Season:

GP G A Pts PIM
39 11 13 24 38

Rob O'Gara (Yale University)

Yale was unable to capture the magic of last season's national title run in the follow up season. They finished sixth in conference play and were swept in the quarterfinals of the ECAC tournament by Quinnipiac. Though not an offensive-minded d-man, O'Gara improved upon his freshman year point total and scored his first collegiate goal (four, in fact). O'Gara spent much of the season alternating between the top and second pairing, so expect him to solidify himself as Yale's top d man for his upperclassman years.

Season:

GP G A Pts PIM
33 4 7 11 30

Ben Sexton (Clarkson University)

Clarkson came out strong early in the season but sputtered in the second half before losing to Cornell in the quarterfinals of the ECAC tournament. For a recap of Sexton's season and career at Clarkson, be sure to check out what I wrote on him when he signed his ELC with the Bruins.

Season:

GP G A Pts PIM
35 6 22 28 88

GOJHL

Mitch Dempsey (Kitchener Dutchmen)

There's really no way of getting around it, Dempsey's 2013-2014 season was marred by an inability to get into the lineup on a regular basis. He played 20 games this season between the OHL and GOJHL but I had to go back in check because it didn't seem like he even played that much. Granted, he's still 19 and could straighten things out, but he's already been on three OHL teams and a Junior B team. Next year will be a matter of getting regular playing time, it's as simple as that.

Season:

GP G A Pts PIM
20 0 6 6 40

Europe

Linus Arnesson (Djurgardens)

Djurgardens won promotion to the SHL after a two year stint in the second tier of Swedish hockey. Though they didn't win the season, this was the ultimate goal. Arnesson's offensive output would suggest a lackluster season, however, that's not really his game. He plays shutdown d and starts the play the other way. This year he alternated between the first and second pairing performing in that role. It would be nice to see him increase the offense, of course, but the bar hasn't been set tremendously high. Regarding next year, it remains to be determined. Before the year began, I fully expected him to come over to the AHL following this year because he'd outgrown second tier Swedish hockey. With a spot in the SHL secured, he might want to stay. And I think I'd be okay with that. The Bruins wouldn't have him taking up a roster spot and he'd be able to develop further in Sweden where he'll be able to enjoy the fruits of his hard work.

Season:

GP G A Pts PIM
50 1 5 6 38

Anton Blidh (Frölunda)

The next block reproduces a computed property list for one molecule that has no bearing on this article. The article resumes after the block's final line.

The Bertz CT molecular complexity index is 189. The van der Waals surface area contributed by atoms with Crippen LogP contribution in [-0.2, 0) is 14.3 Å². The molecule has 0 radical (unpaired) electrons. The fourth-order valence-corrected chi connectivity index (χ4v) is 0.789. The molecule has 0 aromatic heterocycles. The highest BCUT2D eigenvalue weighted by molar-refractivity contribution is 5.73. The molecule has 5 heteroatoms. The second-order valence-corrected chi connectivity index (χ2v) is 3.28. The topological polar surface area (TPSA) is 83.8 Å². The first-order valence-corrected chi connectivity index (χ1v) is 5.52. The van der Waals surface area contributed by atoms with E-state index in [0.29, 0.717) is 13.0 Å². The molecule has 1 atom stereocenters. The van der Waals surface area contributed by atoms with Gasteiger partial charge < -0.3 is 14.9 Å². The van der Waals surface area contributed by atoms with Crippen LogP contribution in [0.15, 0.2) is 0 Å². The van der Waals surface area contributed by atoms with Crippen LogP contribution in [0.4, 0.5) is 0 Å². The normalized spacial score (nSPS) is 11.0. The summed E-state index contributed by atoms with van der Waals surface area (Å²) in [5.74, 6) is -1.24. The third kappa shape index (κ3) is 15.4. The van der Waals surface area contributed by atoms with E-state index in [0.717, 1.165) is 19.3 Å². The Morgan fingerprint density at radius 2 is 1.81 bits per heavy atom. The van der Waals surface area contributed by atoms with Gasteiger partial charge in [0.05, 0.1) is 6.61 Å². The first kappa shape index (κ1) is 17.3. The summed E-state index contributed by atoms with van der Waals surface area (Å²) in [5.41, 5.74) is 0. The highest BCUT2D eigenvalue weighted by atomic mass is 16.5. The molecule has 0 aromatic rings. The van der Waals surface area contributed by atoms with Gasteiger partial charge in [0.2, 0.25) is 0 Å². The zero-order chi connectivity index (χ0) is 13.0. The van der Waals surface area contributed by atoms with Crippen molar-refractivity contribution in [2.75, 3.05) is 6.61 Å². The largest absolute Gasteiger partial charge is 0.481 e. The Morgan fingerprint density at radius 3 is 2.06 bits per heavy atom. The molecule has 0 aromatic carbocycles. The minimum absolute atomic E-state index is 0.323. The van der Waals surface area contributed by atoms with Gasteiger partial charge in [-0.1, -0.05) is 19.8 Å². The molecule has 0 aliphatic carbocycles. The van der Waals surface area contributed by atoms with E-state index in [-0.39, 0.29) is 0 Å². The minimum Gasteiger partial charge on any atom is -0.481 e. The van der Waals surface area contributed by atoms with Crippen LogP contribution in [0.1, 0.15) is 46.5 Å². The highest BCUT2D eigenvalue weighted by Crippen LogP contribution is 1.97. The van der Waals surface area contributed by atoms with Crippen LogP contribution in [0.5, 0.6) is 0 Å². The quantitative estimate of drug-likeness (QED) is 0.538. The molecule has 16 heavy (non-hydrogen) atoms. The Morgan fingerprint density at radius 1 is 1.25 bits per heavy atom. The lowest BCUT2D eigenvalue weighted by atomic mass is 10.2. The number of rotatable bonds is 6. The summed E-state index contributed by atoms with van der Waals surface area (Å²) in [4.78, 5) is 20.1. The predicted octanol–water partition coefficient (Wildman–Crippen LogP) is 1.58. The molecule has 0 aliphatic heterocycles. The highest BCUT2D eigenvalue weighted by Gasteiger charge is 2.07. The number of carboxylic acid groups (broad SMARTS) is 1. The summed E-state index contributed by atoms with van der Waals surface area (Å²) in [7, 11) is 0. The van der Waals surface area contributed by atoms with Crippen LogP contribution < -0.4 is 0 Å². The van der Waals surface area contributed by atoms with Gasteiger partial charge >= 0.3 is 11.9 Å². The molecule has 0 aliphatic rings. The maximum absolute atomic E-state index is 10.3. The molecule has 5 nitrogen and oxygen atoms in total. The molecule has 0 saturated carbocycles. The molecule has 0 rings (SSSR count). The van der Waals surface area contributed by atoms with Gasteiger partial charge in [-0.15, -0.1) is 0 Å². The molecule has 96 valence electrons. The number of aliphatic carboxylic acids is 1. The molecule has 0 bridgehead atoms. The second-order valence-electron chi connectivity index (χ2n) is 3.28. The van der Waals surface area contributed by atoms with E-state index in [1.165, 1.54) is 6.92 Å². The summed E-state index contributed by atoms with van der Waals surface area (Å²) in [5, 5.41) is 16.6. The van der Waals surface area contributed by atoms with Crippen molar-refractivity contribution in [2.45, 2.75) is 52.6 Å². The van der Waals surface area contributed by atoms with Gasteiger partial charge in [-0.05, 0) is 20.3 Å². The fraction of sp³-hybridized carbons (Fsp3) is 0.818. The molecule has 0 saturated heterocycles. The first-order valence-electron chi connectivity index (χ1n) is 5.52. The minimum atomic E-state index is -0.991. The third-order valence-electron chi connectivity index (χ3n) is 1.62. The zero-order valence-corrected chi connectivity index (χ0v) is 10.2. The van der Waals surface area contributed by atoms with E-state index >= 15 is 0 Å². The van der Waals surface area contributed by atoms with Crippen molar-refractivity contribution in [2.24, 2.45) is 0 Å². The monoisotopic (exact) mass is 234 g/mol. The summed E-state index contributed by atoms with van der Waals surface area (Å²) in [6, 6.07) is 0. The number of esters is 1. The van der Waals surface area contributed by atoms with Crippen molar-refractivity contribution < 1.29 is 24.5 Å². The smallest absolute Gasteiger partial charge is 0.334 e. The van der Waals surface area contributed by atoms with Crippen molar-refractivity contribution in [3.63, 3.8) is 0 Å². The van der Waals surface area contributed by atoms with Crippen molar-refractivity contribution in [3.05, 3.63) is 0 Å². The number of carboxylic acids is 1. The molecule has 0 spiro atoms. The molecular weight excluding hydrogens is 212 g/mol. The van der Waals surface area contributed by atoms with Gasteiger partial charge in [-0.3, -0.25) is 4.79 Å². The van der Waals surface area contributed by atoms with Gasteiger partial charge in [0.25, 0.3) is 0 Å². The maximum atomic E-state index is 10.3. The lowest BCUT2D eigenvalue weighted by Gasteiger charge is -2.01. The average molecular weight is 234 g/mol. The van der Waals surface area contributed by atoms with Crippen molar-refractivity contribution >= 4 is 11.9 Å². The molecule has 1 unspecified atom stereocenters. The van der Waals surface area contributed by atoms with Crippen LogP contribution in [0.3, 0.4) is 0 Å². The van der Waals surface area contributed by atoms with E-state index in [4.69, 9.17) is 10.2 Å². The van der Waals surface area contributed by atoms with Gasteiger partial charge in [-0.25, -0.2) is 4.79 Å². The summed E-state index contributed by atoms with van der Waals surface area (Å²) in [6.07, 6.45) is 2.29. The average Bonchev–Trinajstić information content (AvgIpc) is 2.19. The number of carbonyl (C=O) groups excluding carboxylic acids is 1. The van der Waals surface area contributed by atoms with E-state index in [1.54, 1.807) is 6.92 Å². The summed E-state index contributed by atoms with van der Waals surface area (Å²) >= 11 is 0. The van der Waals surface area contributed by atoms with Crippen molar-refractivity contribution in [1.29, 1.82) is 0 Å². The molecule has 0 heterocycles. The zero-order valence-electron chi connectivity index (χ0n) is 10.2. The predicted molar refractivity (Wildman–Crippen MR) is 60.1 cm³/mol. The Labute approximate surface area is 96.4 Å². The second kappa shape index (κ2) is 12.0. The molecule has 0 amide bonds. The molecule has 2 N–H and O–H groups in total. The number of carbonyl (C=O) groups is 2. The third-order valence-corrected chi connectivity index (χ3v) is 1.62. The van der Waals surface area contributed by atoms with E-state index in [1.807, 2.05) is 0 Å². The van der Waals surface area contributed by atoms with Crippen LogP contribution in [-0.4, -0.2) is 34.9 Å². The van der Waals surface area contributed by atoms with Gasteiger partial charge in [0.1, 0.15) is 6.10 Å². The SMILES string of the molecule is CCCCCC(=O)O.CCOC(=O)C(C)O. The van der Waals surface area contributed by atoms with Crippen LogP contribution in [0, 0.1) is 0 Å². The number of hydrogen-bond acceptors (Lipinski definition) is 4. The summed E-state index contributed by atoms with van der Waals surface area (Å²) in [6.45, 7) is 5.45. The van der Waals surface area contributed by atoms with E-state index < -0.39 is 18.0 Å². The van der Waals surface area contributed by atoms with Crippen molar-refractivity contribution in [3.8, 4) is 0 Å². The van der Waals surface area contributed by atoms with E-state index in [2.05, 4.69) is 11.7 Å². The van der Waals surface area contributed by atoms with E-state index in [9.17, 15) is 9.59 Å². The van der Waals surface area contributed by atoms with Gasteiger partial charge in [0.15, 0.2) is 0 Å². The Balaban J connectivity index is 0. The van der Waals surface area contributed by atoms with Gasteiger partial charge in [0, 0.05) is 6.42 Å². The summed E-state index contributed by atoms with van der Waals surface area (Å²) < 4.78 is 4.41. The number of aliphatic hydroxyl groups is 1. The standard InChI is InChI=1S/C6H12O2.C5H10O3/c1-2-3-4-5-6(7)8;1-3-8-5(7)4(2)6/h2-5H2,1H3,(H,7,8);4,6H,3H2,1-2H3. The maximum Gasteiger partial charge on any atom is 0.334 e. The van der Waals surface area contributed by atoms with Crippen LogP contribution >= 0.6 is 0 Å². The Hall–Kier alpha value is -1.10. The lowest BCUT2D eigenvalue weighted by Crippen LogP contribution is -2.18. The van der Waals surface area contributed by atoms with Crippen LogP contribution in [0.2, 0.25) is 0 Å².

Blidh was granted opportunities to play at higher level this year playing at the senior level in Swedish hockey both in the second and first tier, demonstrating the promise he possesses. He struggled to score in the SHL, though, indicating he's still got room to grow. He also found playing time was not guaranteed at that level. The good news is that he's demonstrated that he's grown out of age capped hockey and should remain playing senior level in the future. It's just a matter of him adapting to it and contributing.

Season:

GP G A Pts PIM
68 13 22 35 28

Peter Cehlarik (Luleå)

What I said about Anton Blidh would also apply to Cehlarik. He also found himself given increased opportunities to play at higher levels of hockey, though they were not without growing pains. Cehlarik, though, found himself in the SHL more often and he's still only 18. That could be due in part to the roster his team had to work with and I'm not particularly knowledgeable on that. Cehlarik was also part of Slovakia's WJC team, an opportunity likely not as realistic for Blidh, who has more competition in Sweden. Having seen Cehlarik play in that tournament, I saw the raw talent he possesses. It will need to be refined, but he can play.

Season:

GP G A Pts PIM
56 12 12 24 10

Maxim Chudinov (SKA Saint Petersburg)

Chudinov's point total has fallen from what it has been from the past few years but his time on ice improved after a dip last year. He finished 23rd in the KHL in defensive scoring and was a top d man on a team that finished sixth in goals against. Chudinov's shown he has the skills to play as a two way d man, but he's a bit small at 5'10''. Now 24, Chudinov is a six year veteran of the KHL. Whether he comes over to America for pro hockey remains to be seen.

Season:

GP G A Pts PIM
60 7 12 19 55